White House Press Briefing, April 29, 2003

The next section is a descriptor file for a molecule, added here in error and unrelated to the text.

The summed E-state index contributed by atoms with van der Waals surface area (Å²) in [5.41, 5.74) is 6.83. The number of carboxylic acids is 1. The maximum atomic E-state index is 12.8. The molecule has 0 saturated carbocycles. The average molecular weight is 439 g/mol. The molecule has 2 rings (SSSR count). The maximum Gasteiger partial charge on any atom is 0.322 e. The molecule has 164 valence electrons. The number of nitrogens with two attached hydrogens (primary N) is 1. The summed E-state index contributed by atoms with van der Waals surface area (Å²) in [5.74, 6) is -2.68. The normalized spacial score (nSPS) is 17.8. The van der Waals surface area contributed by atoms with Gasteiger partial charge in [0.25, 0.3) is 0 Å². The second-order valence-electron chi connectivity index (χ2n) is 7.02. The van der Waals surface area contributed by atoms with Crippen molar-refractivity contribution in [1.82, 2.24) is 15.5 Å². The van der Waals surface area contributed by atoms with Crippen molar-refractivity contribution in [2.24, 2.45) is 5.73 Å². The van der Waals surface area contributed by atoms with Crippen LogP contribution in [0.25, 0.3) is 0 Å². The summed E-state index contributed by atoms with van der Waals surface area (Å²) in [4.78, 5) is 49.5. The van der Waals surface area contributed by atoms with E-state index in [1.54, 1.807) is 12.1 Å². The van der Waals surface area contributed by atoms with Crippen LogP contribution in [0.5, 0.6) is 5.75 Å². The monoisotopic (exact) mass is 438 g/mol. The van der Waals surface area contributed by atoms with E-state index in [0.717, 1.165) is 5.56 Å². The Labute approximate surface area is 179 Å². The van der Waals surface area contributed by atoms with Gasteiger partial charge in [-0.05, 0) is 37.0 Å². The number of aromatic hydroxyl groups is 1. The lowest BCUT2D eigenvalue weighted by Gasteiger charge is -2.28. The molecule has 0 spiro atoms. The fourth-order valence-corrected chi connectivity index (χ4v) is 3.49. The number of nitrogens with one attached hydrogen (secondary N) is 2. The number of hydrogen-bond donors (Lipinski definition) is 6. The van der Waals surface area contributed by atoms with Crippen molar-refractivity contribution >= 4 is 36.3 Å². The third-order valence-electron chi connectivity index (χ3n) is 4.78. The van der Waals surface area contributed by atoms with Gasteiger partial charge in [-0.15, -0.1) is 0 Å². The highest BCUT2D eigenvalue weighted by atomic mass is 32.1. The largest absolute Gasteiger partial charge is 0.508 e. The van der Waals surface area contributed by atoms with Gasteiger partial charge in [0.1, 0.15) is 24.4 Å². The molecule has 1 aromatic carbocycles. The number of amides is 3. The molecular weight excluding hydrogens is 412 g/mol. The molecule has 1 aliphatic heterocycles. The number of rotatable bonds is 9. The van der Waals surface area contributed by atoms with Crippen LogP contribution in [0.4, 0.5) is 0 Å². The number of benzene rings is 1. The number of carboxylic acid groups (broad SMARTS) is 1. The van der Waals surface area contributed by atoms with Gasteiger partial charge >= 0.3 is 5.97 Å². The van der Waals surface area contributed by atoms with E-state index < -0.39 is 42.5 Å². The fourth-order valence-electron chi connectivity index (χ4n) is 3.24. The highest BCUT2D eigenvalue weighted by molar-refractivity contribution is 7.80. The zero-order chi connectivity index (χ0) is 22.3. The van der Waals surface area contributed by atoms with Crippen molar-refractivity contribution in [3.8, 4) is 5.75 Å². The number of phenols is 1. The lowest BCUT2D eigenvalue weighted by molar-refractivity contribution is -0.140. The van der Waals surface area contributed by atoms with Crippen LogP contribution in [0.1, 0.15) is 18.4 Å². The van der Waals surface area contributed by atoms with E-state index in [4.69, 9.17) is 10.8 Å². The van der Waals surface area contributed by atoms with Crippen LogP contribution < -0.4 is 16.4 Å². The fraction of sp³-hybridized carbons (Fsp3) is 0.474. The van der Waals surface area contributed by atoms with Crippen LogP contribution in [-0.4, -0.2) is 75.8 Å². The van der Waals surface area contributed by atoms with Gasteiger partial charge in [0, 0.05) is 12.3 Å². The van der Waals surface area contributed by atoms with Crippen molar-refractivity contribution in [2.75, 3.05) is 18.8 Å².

THE WHITE HOUSE Office of the Press Secretary April 29, 2003 PRESS BRIEFING BY ARI FLEISCHER James S. Brady Press Briefing Room 12:23 P.M. EDT MR. FLEISCHER: Good afternoon. The President began his day with a phone call with President Roh of South Korea this morning. The two leaders exchanged views on last week's talks in Beijing and agreed to continue pressing for the irreversible and verifiable elimination of North Korea's nuclear weapons program. President Bush reiterated his intention to resolve the issue peacefully, and also to include South Korea and Japan fully in the diplomatic efforts. The two leaders agreed to continue their discussions on the North Korean situation and other topics when they meet in Washington on May 14th, as previously announced. Following that call, the President also spoke with Prime Minister Koizumi of Japan, had a conversation about the same topics. They also agreed and exchanged views on last week's talks in Beijing, and agreed to continue pressing for the irreversible and verifiable elimination of their weapons program. The President reiterated his intention to resolve this issue peacefully, and the two leaders agreed that they will continue their discussions and consultations as we work very closely with our good friends and allies in the region on this matter. Following that, the President had an intelligence briefing and an FBI briefing, convened a meeting of the Homeland Security Council. And later this afternoon in the East Room, the President will hold an event to call on the Congress to pass his HIV-AIDS initiative, so that the nations that have been ravaged by AIDS in Africa, as well as nations affected in the Caribbean can receive the relief they need to fight this disease. And that is it for the President's public schedule. One announcement, and then I'll be happy to take your questions. Literally just a few moments ago, the United Nations voted to reelect Cuba to the Human Rights Commission. This is a setback for the cause of human rights. Cuba does not deserve a seat on the Human Rights Commission. Cuba deserves to be investigated by the Human Rights Commission. The action taken in the United Nations -- the Human Rights Commission at the United Nations comes upon, immediately upon Cuba's actions of rounding up 78 independent journalists, librarians and opposition leaders and sentencing them to 28 years in prison. Having Cuba serve again on the Human Rights Commission is like putting Al Capone in charge of bank security. It was an inappropriate action that does not serve the cause of human rights in Cuba or at the United Nations. And with that, I'm happy to take your questions. Tom. Q: Does the administration, does the President envision any kind of action that he might take in the United Nations to formally protest this seating of Cuba? MR. FLEISCHER: We deplore the action. We will speak out against the action. But this is an action taken by the United Nations through their Economic and Social Committee -- that was where the vote took place to reelect Cuba to the Commission. The action has been taken. Q: On the Middle East, what do you make of Abu Mazen/ Mahmoud Abbas' statement today that he -- his pledge to reign in militants? MR. FLEISCHER: The President welcomes his statements that Palestinian leadership may look in a different direction for how to resolve the differences between the Israelis and the Palestinians. Violence is not, and cannot, be the answer. And the President welcomes all those who hear the call for a peaceful settlement of disputes. Q: In terms of the road map, it calls for a negotiation for a final status on Palestinian borders, final settlement between Israel and the Palestinians. In terms of how far you let that process go, are you laying down any parameters within which to work, in terms of negotiation? Are you prepared to tolerate endless negotiation, as has been the case in the Middle East all these years? MR. FLEISCHER: Well, here's what will happen next: The road map will soon be released to the parties, the formal release of the road map so they will have it formally for the first time. At that point, we anticipate that they will review it, and we will welcome contributions to the road map from the various parties. This is something we will continue to work directly with the Israelis on, and work with the Palestinians on. We want to hear what they have to say. And I think this will begin a process, a process which the United States will play a role, and an important role and a helpful role. Fundamentally, it still is a matter for the Israelis and the Palestinians to work together on, to resolve matters for themselves. There are many important players, but there are no more important players than the Israelis and the Palestinians. We will be at their sides to help them. Q: So will you set any kind of ground rules at the onset to say, listen, we're not going to tolerate endless negotiation; we have a schedule that we would like to keep to, and so, we want to work with both of you to try to reach that, but this can't go on forever? MR. FLEISCHER: The parameters were set in the President's June 24th Rose Garden speech about what it is the United States supports, and as well, those parameters are clear from the read of the road map. And those parameters can basically be described as creating now through the road map a process whereby the security situation is enhanced as the political process is advanced, as well, all toward the point of a state of Palestine by 2005 that can live side-by-side in peace and security with Israel. And we will be there to make certain of the security. Q: Again, are you saying to the parties going into this, this process can't go on forever, you can't keep negotiating -- back and forth, you've got to come to a point where you've got to step up to the table here and sign this? MR. FLEISCHER: Well, the process is just beginning. And they have not even yet received formally the road map yet. So I'm not going to put any type of timetable on a process that has not even gotten the formal kickoff of being delivered the road map. The President wants progress to move quickly. The dates that the President outlined are the dates that he seeks and believes in and will work toward. Those dates are not to change. So the amount of time they take up takes up the amount of time left between now and that date. And so we will continue to work the process. Q: One housekeeping thing. Do you know if Elizabeth Smart will be at the White House tomorrow? MR. FLEISCHER: There will be many families coming to the White House tomorrow as the President signs the National Amber Alert System. And many of these families who join the President have all been touched, one way or another, as a result of missing children. The Smart family has asked the White House not to make any statements about whether their daughter will or will not attend. Q: How long will that last? Will we find out by either seeing her or not seeing her? Or will we know sometime before that? MR. FLEISCHER: Well, that certainly is one way. (Laughter.) Q: I'm not trying to be flip. I'm actually just asking whether you're going to -- MR. FLEISCHER: I'm limited at the request of the family. In respect to the family, I can't say anything more. Q: On North Korea, is the President prepared to rule out any concessions to North Korea in exchange for a complete dismantlement of their nuclear program, whether financially, whether it's food, anything like that? MR. FLEISCHER: The reason that we are -- the world is in the spot it is in is because North Korea entered into an agreement and then did not keep up their terms of the agreement. They received aid in return for promising not to develop nuclear weapons. They took the aid, they ran with the aid, and then they developed a nuclear weapons program anyway. So what the President has said is that we will not reward North Korea for bad behavior; that what we seek is North Korea's irrevocable and verifiable dismantlement of its nuclear weapon's program, and we will not provide them inducements for doing what they always said they were going to do anyway. Q: So how does this happen? Because you say you're on a diplomatic track; they're opening gambit was to put something on the table that you, it seems, dismiss out of hand, which is concessions for that dismantlement of weapons. But everybody's still talking. So, in the end, what does the President believe is actually going to force their hand to do what he wants them to do? MR. FLEISCHER: Well, I think one of the most notable, positive elements of the talks that just emerged is the fact that the approach that the President always believed was the right approach was the diplomatic approach, whose diplomacy will be enhanced because it's multilateral, has indeed been enhanced because, as he discussed with Japan and South Korea today, we see it the same way, and China sees it very much the same way, as well. So the President's hope is as a result of the multilateral path that we are pursuing, that North Korea will reassess whether or not it wants to engage with the world, whether or not it wants to economically advance. And then North Korea will come to a reasoned conclusion about the best way to economically advance and help its people, and that begins with their verifiable dismantlement of its nuclear weapons program. Q: All right, but, I mean, there hasn't really been much of an advance here. I mean, the diplomatic approach so far has resulted in North Korea asking for the same thing it got out of the Clinton administration. So it's terrific that Japan and China are involved, but what evidence is there -- or what will be different, say, than 1994? MR. FLEISCHER: Well, and this is the diplomatic process -- and the diplomatic process is a lengthy one. And the President's prepared to pursue it at that length. And so if it takes time, it will take time. But what will not happen is North Korea will not be rewarded for developing nuclear weapons. Q: Ari, on Cuba, what good is a human rights organization that within days of a government arresting all these dissidents and poets and jailing them, elects that government to the Human Rights Commission? What does the President see as the usefulness, and what worth does he see in the expenditure of American tax dollars to go to such an organization? MR. FLEISCHER: The Human Rights Commission undermines its own credibility at the United Nations when they allowed Cuba to get reelected. The Human Rights Commission not only hurts the people of Cuba, but they hurt the very cause in which nations should sign up to serve on the Human Rights Commission. The Human Rights Commission wanted to send investigators into Cuba, and Cuba said, no. And yet today, Cuba gets reelected to the Human Rights Commission. It raises troubling issues, and that's why the United States is speaking out about it. We hope others will speak out. Q: Right now, though, speaking out is all the President intends to do, that he intends to continue to contribute and other ways that the United States does to this organization? MR. FLEISCHER: Well, there is no change in our overall position toward the United Nations. The United Nations continues to pursue other areas that do good around the world. But in this case, the Human Rights Commission voted to reelect a nation that would -- deserves to be the object of an investigation, not a duly elected member of the Human Rights Commission. Q: And then on the global HIV/AIDS initiative, what is the White House response to conservative social critics of this legislation that say it won't be effective because it fails to promote abstinence efficiently, and it opens the door for what they believe is an ineffective way of stopping the spread of this disease, which is the distribution of condoms? MR. FLEISCHER: The President looks forward to working with all parties to make progress on this important legislation so it can, indeed, be signed into law, and done soon. The President think it is a top priority and moral calling for the United States to aid African nations, to aid Caribbean nations, in the fight against AIDS. There is a very successful role model in place, and that is the Ugandan model. And the President would like to call attention, wherever there are critics, whether they're on the left or the right, to success that works. And the Ugandan model is a great role model. It provides a focus on abstinence. It puts an emphasis on abstinence. Then it recognizes that, alone, is not the only answer. But it is an effective model of fighting AIDS in Africa. And that's where the President is focusing his attention, is how to deliver that relief, while be cognizant of some of these other important issues such as abstinence, because it does play an important role. But he wants to make certain that the program is funded, that it can do its job, and do so based on successful existing models. Q: But there are some in the conservative camp, as well, who believe that this bill would represent a departure from the so-called Mexico City policy that President Reagan adopted, that President Bush has re-adopted. MR. FLEISCHER: Well, the program the President supports to provide aid for Africa -- the AIDS initiative to fight AIDS in Africa -- will apply the same standards for all family planning, grants using foreign assistance funds, but we are not expanding the Mexico City policy to cover this HIV-AIDS program. Any organization that wants to participate in the treatment, care, and prevention of HIV-AIDS under the President's emergency relief plan will be eligible, provided they do not use the funds to promote or perform abortions. Q: Are you considering any policy changes, or any increased sanctions against Cuba for their crackdown, Ari? MR. FLEISCHER: Well, this action just took place at the United Nations, literally in the minutes leading up to this briefing. So I'm going to limit my comments to what just took place. Q: The dissidents were arrested last week. MR. FLEISCHER: And we have vociferously condemned it. Obviously, for those who are proposing to remove some of the trade restrictions that exist on Cuba, we remind them that Cuba remains a very repressive regime, as proven by its actions in the arrest of these leaders, who simply want to speak out, journalists who want to write the truth. And this is a reminder to these groups that want to liberalize or open up trade with Cuba, that this repressive regime will use that money to further their dictatorship, not to help the people. Q: Ari, after about 20 years out in the field, one of the major commandantes or commanders of the armed revolutionary force in Colombia, FARC, has turned himself in, and is asking other commanders to do the same. The President is meeting tomorrow with President Uribe. What is the importance the White House attaches to this meeting? MR. FLEISCHER: Well, the President very much looks forward to tomorrow's meeting with President Uribe. Colombia has been working closely with the United States in the fight against narco-terrorism, and we are their ally. We want to help Columbia. Columbia is a democracy, and we want them to succeed. The President will meet tomorrow, and one of the topics they've talked about repeatedly is how to protect the Colombian people from the terrorist FARC, and that will be a topic on the agenda tomorrow. Q: Ari, usually the White House has had special events on Cinco de Mayo, a special celebration. I think last year and the year before, if I'm not mistaken. Is the White House planning anything, which is a week from today, Cinco de Mayo? MR. FLEISCHER: I have not looked ahead to next week's schedule yet, so let me do that and see if we have anything planned for that day. I just don't know off the top of my head. Q: Ari, going back to what Terry was talking about, or the response you had to Terry, how is the White House or the federal government going to determine if these funds will be used for abortions, or not? What is the mechanism that's in place? MR. FLEISCHER: There's a series of mechanisms in place, and that deals with the transparency of these organizations, the bookkeeping of these organizations. They will not be able to do business with the government unless we were satisfied they had transparency in place to know about their use of funds. We obviously don't put money into organizations where we have no accountability for these organizations on how the funding is spent. So that is exactly how the program would be implemented. Q: And also, an abstinence issue. Just looking here, teenage pregnancy rates may have fallen a bit, but they're still large. Some are saying that you're throwing money away, just throwing it to the winds, talking about abstinence and dealing with issues of abstinence, when smacking you in the face that people are going to follow a human need. MR. FLEISCHER: Well, this is why I pointed out the successful Ugandan role model here. Uganda stands strong in Africa as having a program that they implemented years and years ago to fight AIDS, and it's called ABC -- it's the ABC approach, which is abstain; if you can't abstain, be faithful; if you can't be faithful, use condoms. But abstinence in an essential part of the prevention program of the Ugandan model. That is the Ugandan experience in Africa, a successful one, and it does put an emphasis where emphasis belongs, which is on abstinence. It's not the only area of emphasis, but it is where they put emphasis. Q: But is that a realistic emphasis in today's day and time? MR. FLEISCHER: I think you could ask the Ugandan Ambassador when the Ugandan Ambassador is here, and she will tell you emphatically, yes. Q: Ari, Senator Grassley, the Chairman of the Finance Committee, is warning Republicans not, when pushing other Republicans, the moderate Republicans on the tax cut, not to push too hard, or else what happened with Jim Jeffords two years ago might happen again. Is the White House taking heed to that? Is the White House trying not to -- MR. FLEISCHER: Well, I think you can also see in some of the subsequent interviews he's done, that's now quite what he has said. He's explained it a little bit beyond that. I think he was asked, are you aware of anybody who is looking to do that, and he said, no. So the President is going to stand on principle, and he's going to stand on the principle that we need to help Americans find jobs. And of course, he will fight for that. That's what the President believes in. And we ask all to engage in this debate in the spirit of open-mindedness and fairness. And that's how the debate will be engaged, and we expect that's how the debate will be received. Q: To follow up, separate from Senator Grassley, his comments, people like Senator Snowe, Senator Voinovich, if they don't in the end, end up going along with the White House, are you going to be careful not to have any kind of overt or covert retribution, much like -- MR. FLEISCHER: Oh, of course. Q: -- Senator Jeffords said that he saw after he didn't go along with the White House initially? MR. FLEISCHER: No, we disputed that notion then and there's nothing to that. Of course, the President recognizes different people will vote different ways, and we will work -- the President will work very hard to build a majority to support jobs for the American people. Q: Ari, beyond the road map, to what extent is the President prepared to put his personal weight behind this peace process? MR. FLEISCHER: The President is going to work very hard and try to help the parties come together to achieve a two-state solution to the violence between the Israelis and the Palestinians. This is a priority for the President, and he is committed to it. Q: What does that mean, work very hard? MR. FLEISCHER: Well, he's going to put a lot of time into it, a lot of attention into it, put whatever it takes into it so that we can help the parties to get it done, while always understanding it still fundamentally is a matter that the Israelis and the Palestinians have to want to do themselves. If there is a lack of desire from either one of those parties, there is nobody on the outside, including the United States, who can do it for them. They must have that will to get it done themselves. But if you take a look at some of the more recent events in the Middle East, this is an optimistic moment for events in the Middle East. The fact of the matter is that the Palestinian Authority now has a prime minister who is dedicated to moving the Palestinian people in a different direction, a direction way from violence. In large part, that is a result of the fact that the President, on June 24th, said that Yasser Arafat cannot be a party to peace because he does not support peace. And as a result of the President's tough message, we have a greater prospect for peace now in the Middle East than we've had in years -- which you'll ultimately see that the President is committed to and will work hard to make it happen. Q: On the Cuba vote, did we take any actions at the U.N. to try to bring about a different outcome on the vote? MR. FLEISCHER: Well, certainly we worked the vote. The Economic and Social Committee makes its own determinations up. And you have to keep in mind that Libya is the chairman of this committee. There are some things that happen at the United Nations that it's very hard for anybody to explain. Q: On the tax cut, what is the administration's position on the idea of offsets, either revenue raisers or spending cuts, in order to get up the total of the potential tax cut, especially on the Senate side? MR. FLEISCHER: Well, the President's budget that was submitted to the Congress earlier this year contained, for example, $11 billion of offsets over a 10-year period. And so the question of offsets is, indeed, a question that belongs on the table. As with any policy, it's a matter of exactly what specific program are people talking about. And each program or each proposal will be analyzed on its own merits to make certain that it is a legitimate loophole-closer or offset. Q: Eleven billion dollars wouldn't do much to boost the size of the tax cut as its currently envisioned in the Senate. There are those who are talking about a far larger list of offsets. Does the administration have any position on that? Does it intend to express its preference to members of Congress today, for instance? MR. FLEISCHER: Well, it depends on they are. That's why I've said each one of these will get examined on its merits. I can tell you that in the late 1990s, the Republican Congress enacted many offsets into law at that time. The more that you enact, the fewer are left that are legitimate offsets. But it depends. Each one will be analyzed on the merits. And as members of Congress step forward with their ideas of an offset, we look forward to hearing their explanations. Q: At the U.N., where do you stand in preparations for a resolution to lift sanctions? And will you include a lot of other issues in one resolution, such as endorsing any potential Iraqi Interim Authority and that sort of thing? MR. FLEISCHER: Well, one, the timing is a little early still. The oil-for-food program has been extended to June 3rd, and so the timing of any action that we would offer a resolution still remains some time into the future. Right now the process is a consultative one. We're talking to allies, we're talking to people at the United Nations about timing, about language. And the fundamental goal remains the total lifting of sanctions. Q: There are those who think that time is running short, because this is likely to be as big a wrangle as the debate over 1441. MR. FLEISCHER: Hard to imagine anything will be that size. But the date is until June 3rd, and we'll see exactly what the timing allows. Q: Just to follow on Jim's question. What's the good of offsets that raise revenues or taxes to be used in order to lower taxes? MR. FLEISCHER: Because it's not just the aggregate number that counts, it's the merits of each proposal. And if there is a provision on the books that is worthy of being applied as an offset, it's because the law needs to be changed. As a benefit of changing that law, revenue comes in that can allow the tax cut to grow to an even higher number to create jobs for the American people. Q: And also, following Dana's question. Something caused Grassley to say what he did say. Does the White House feel that it has been pressuring Republican senators too hard on the tax cut? MR. FLEISCHER: No. I think, again, you can talk to Senator Grassley about it. I think you might find some people who wish we could push a little harder. Q: And there's no regret about going to Ohio, Voinovich's state, to campaign for the tax cut? MR. FLEISCHER: Of course not. The President looks forward to going to other states, as well. Q: I want to make sure I understand what you mean when you say that you're not going to expand the Mexico City to the Global AIDS initiative. As I remember it, the key issue in the Mexico City debate was over fungibility, the idea that even if money provided to an organization wasn't going to be used directly for abortion, other funds could be used for that purpose. Are you saying that you won't apply that fungibility test to governments or organizations that receive aid under the global AIDS initiative? MR. FLEISCHER: We're not expanding the Mexico City policy to cover this initiative. But we do expect -- what we do expect is that any funds not be used to perform or promote abortions. Q: That's direct in this case. The policy is limited to the actual money -- MR. FLEISCHER: Exactly as I described it. Q: Ari, with the war winding down and attention being focused -- media attention being focused back on the Democratic presidential candidates, is the President paying attention to what these presidential candidates are saying about his management of the economy, specifically? And two, is the President making any plans to start putting his campaign together? MR. FLEISCHER: Well, I think it's fair to say that when the President picks up the papers he reads the serious news first. And it's still a little early for the President to pay any attention to the campaign. He's in the middle of governing. There still is serious international situations that are underway. We still have our troops in danger in Iraq. And so the President is focused on doing his job governing. There will come a time, of course, for more politics. It just has not yet come. Q: Ari, you've spoken about the prevention -- the Ugandan ABC prevention component. Is there a research component to this initiative that the President breaks out today, as well? MR. FLEISCHER: A research component to it? Q: In other words, expanding any kind of research into trying to find -- MR. FLEISCHER: The program was a $15-billion initiative that focused on retroviral drugs. I'll take a look at some of the more specific language, and maybe we can get that for you here in the announcement about a research component. I remember the top-line numbers on it. Q: What is the President's policy, or the White House policy on AIDS research in terms of goals? MR. FLEISCHER: The administration strongly is support of AIDS research. That's one of the -- when the President talked about this initiative and he talked about some of the breakthroughs in research that allow an initiative like this to help extend people's lives, as you know, the President has also talked about some of the testing procedures, and he's changed the testing procedures so that we can deliver more help as a compassionate nation to people who suffer from AIDS within our own borders. Q: Ari, back to Cuba for a moment. There have been any number of delegations going to Cuba for trade purposes in the past year or so. Would the President -- given what happened at the U.N. today, would the President be inclined to tighten restrictions or put a clamp on increased trade -- albeit small, but it has been increasing -- would he be inclined to do that? MR. FLEISCHER: The President has been vociferous in saying that we should not lift the sanctions, change the sanctions aimed at Cuba. In fact, if you recall, the President went to Florida and made a speech about the Cuba policy, and he actually offered Cuba an opportunity to change its relationship if they would welcome in democracy and make changes in their human rights situation. The President offered to take new steps, and Cuba, unfortunately, went in the exact opposite direction and increased its repression of its people. Q: What do you make of that? MR. FLEISCHER: We make of it that Fidel Castro is an outright, absolute dictator who has no interest in the lives or the suffering of his own people. He only has interest in keeping himself in power at the expense of those people. Q: Ari, can I ask you about Iraq? Why have coalition commanders in Iraq signed a cease-fire with an anti-Iran guerrilla group that is on America's list of terrorist groups? Was that cleared here? And does this not undermine America's case in the war on terror? MR. FLEISCHER: In this instance, during the operations that took place in Iraq -- and the group that you refer to is called the MEK, Mujahedeen e-Khalk -- U.S. Forces engaged formations of the MEK, which were integrated into Saddam Hussein's defensive forces. Following the fall of the regime, our forces have now been working to promote security throughout Iraq. As part of that process, the MEK agreed to stop fighting and to confine its forces to designated areas. We expect the MEK to remain in these designated areas and refrain from any military or security operations. So this is part of the ongoing, immediate post-combat effort to enhance security on the ground. This is not necessarily the final word, but this is the word in the immediate, post-combat security environment. Q: Does this not undermine the case that we make, that terrorist organizations -- we don't ask who they're attacking, but if they're on our list -- MR. FLEISCHER: Our goal remains an Iraq that is free, and that is also free of all terrorist organizations. We're reviewing what the next steps will be, so you're watching a story unfold. There may be more to this. But for now, it's focused on the immediate security on the ground. They are a terrorist organization, they deserve that label, and we are reviewing what the next steps will be. Q: Okay, just real quickly, was that approved here ahead of time, or is that something that the commanders on the ground can do without having to come to the White House first? MR. FLEISCHER: This instance, Mark, I don't know. I couldn't tell you whether this was done operationally on the ground. It very well may have been. Q: Ari, who is coming to the leadership meeting tomorrow from Congress? MR. FLEISCHER: It will be the Republican leaders in the House and the Senate. I haven't seen the exact list. We'll post it, as usual. Q: Is Grassley coming? MR. FLEISCHER: I'm sure he will be. It's the Senate Finance Committee. We'll post the list. The invitations are extended to the Senate and to the House leaders. And sometimes the Senate and the House leaders send the leadership teams, not the committee chairmen; sometimes it is the committee chairmen. So it all depends on the House and the Senate, as well. So let me revise that. We'll put it out as soon as I see it in writing. We'll get it to you. So you can assume it's either the leadership teams, which are the elected leaders; sometimes they do and sometimes they don't include their committee chairmen. Q: With four weeks to go in this particular session with Congress, is that enough time for the tax cut, and is the President going to set some sort of deadline like he did with the budget, for April 11th? And secondly, to follow up on Dana's question, you said that Grassley had said that he hadn't -- wasn't aware of any Republicans who are now going to change their mind. But as you know, no one was aware of Senator Jeffords, either. So is he worried at all about this possibility? MR. FLEISCHER: No. With all due respect, I think you're fishing off a dock that doesn't exist. (Laughter.) I think if you're aware of something, you'll bring it to me, but until that point, I really think this is -- I enjoy fishing, but I think it's akin to that. Q: What about the deadline? MR. FLEISCHER: On the deadline, if you take a look at what Congress has done, actually, they're moving rather early on the process. They passed the budget resolution early. Typically the Congress never even gets to it by this time of year. And so the four weeks that are between now and the Memorial Day recess the Congress takes are a perfect opportunity for Congress to come together on the tax and growth plan. Q: If it's not done by then, is it too late, though? MR. FLEISCHER: The President wants it done as soon as possible, because if you're unemployed, you want it done now. And that's who the President is focused on, is the needs of the unemployed. Q: This is a two-part question. It's becoming apparent that France may have been aiding Saddam's regime up until the war broke out. When might the President phone President Chirac about this? Second part of the question: If members of the Iraqi regime turn up in France, what agreements do we have in place to ensure that they'll be turned over to the U.S.? MR. FLEISCHER: Well, on your second question, I remind you that President Chirac agreed with President Bush when the focus was on whether Syria was indeed receiving anybody who had fled from Iraq, and President Chirac spoke to the Syrians and stressed to them that they should not harbor. And we expect that's a principled stand that France takes that would apply everywhere. On the first question, I have nothing to report on that topic. Q: Ari, I have two questions. What's happening to those millions of U.S. dollars in hundred dollar bills found at presidential palaces and residences in Baghdad? And has the Secret Service determined the money is real? MR. FLEISCHER: The last update I had was that it did appear that the money is real. It will be saved and used for the people of Iraq. It is their resource, and that is -- it will be saved for them. Q: I have another question. Is it true that when the President goes to the G8 meeting in France next month, he is going to sleep across the border in Switzerland? MR. FLEISCHER: It is not. (Laughter.) It is not true. Q: Ari, on the AIDS initiative, have you seen any sign from the other African countries, with the exception of Uganda and the Caribbean countries, that they are making changes to alleviate the AIDS crisis? And has there been any cooperation from Tahabo and Mbeki in South Africa? MR. FLEISCHER: Well, keep in mind, this initiative is specific to the countries that were named as part of the initiative. It's not every country in Africa. It is the countries with whom we have a working relationship, where we have confidence that the money will go toward important AIDS programs that work. And so, there is a screen to protect America's taxpayer money. And if you take a look at some of the absolute horror stories coming out of Africa, there are countries in which 40 percent of the population of these countries have AIDS. There's an absolute moral calling, in the President's judgment, to the people of the United States to help those in need in Africa and the Caribbean that have been ravaged by this. And of course, we will work through these systems in place to make certain that the money and the aid go to the people who need it, not to the governments who might siphon it off. Those countries -- and there are countries that have troublesome records -- are not part of this. Q: So South Africa is not a part now? MR. FLEISCHER: You have to take a look at the specific list of names. Q: Can we get that list, by the way? MR. FLEISCHER: Yes, I think that's public. We provided that when we announced the initiative. Q: Ari, to follow on some earlier questions, what benefit does the United States see to remaining a member of a Human Rights Commission that has Libya as a chair, and reelects Cuba despite what it's doing to its citizens? MR. FLEISCHER: It is troublesome. But we believe by being a part of the Human Rights Commission we can work from the inside, as well as from the outside, to effect positive change. But it certainly does raise eyebrows and raise questions about the United Nations Human Rights Commission's commitment to human rights. It does raise those questions. You cannot get around it. The United Nations Human Rights Commission cannot expect to have Libya be its chair, to reelect Cuba, and not have people wonder if they really do stand for human rights, or not. Q: A couple minutes ago, you cited the fact that there are still Americans and troops in Iraq as one of the reasons that the President is not in campaign mode. Do you think that there will still be American troops in harm's way when he is ready to go political? MR. FLEISCHER: Well, I think the question is, at what level are the dangers? Clearly, the combat phase has wound down, and is winding all the way down. But any time Americans are anywhere -- whether it's Afghanistan, or whether it's in Iraq -- there are dangers. We are still a nation that has elections in times of danger, and that means the President will make his determination about when he wants to engage in that process. But it's still way, way too early for the President. Q: A second question on Iraq. What role, if any, did the President have in the decision to grant asylum to the Iraqi who helped lead to Jessica Lynch? MR. FLEISCHER: I know Homeland Security made that announcement today. I'd have to take a look at the exact chain of policy determinations made by this. I don't know what role the President had in this, but I know that it's a welcome announcement. This was somebody who acted heroically and it's a welcome announcement. Q: Did he weigh in on it -- MR. FLEISCHER: I was indicating I'd have to find out for you. Q: Thank you. Q: Sorry, just before you do -- can you comment on some breaking news? The Palestinian cabinet was approved. Can you just give us the White House position on that and what it means for the road map going forward now? MR. FLEISCHER: The President looks forward to working with the Palestinian Authority and the Palestinian people, as well as the Israeli government and the Israeli people, to advance the cause of peace in the Middle East. The United States will shortly release the road map formally to the various parties. Our hope is that they will work diligently and hard to advance the cause of peace. And we will welcome their contributions to the road map. Thank you. Q: Will that be today? Tomorrow? MR. FLEISCHER: We'll let you know the time.